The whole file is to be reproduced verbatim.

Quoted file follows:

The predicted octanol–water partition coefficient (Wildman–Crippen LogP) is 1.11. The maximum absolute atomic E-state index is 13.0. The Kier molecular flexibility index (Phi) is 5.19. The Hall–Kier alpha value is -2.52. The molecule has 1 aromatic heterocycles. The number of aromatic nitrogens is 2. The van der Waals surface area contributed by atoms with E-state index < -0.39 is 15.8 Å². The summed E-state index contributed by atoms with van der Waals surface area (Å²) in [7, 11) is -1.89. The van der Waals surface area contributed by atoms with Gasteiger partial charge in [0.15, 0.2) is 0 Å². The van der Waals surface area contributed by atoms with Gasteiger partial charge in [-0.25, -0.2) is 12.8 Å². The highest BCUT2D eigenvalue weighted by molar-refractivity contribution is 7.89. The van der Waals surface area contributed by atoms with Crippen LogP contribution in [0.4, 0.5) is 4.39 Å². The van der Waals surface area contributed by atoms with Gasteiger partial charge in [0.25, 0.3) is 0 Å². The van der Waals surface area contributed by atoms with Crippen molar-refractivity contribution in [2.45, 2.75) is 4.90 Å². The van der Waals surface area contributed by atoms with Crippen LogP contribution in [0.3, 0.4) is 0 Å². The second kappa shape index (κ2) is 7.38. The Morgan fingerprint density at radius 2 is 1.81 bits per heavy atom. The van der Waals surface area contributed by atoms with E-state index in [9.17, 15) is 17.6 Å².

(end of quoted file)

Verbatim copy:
The predicted octanol–water partition coefficient (Wildman–Crippen LogP) is 1.11. The maximum absolute atomic E-state index is 13.0. The Kier molecular flexibility index (Phi) is 5.19. The Hall–Kier alpha value is -2.52. The molecule has 1 aromatic heterocycles. The number of aromatic nitrogens is 2. The van der Waals surface area contributed by atoms with E-state index < -0.39 is 15.8 Å². The summed E-state index contributed by atoms with van der Waals surface area (Å²) in [7, 11) is -1.89. The van der Waals surface area contributed by atoms with Gasteiger partial charge in [0.15, 0.2) is 0 Å². The van der Waals surface area contributed by atoms with Gasteiger partial charge in [-0.25, -0.2) is 12.8 Å². The highest BCUT2D eigenvalue weighted by molar-refractivity contribution is 7.89. The van der Waals surface area contributed by atoms with Crippen LogP contribution in [0.4, 0.5) is 4.39 Å². The van der Waals surface area contributed by atoms with Gasteiger partial charge in [0.25, 0.3) is 0 Å². The van der Waals surface area contributed by atoms with Crippen molar-refractivity contribution in [2.45, 2.75) is 4.90 Å². The van der Waals surface area contributed by atoms with Crippen LogP contribution in [0.3, 0.4) is 0 Å². The second kappa shape index (κ2) is 7.38. The Morgan fingerprint density at radius 2 is 1.81 bits per heavy atom. The van der Waals surface area contributed by atoms with E-state index in [9.17, 15) is 17.6 Å².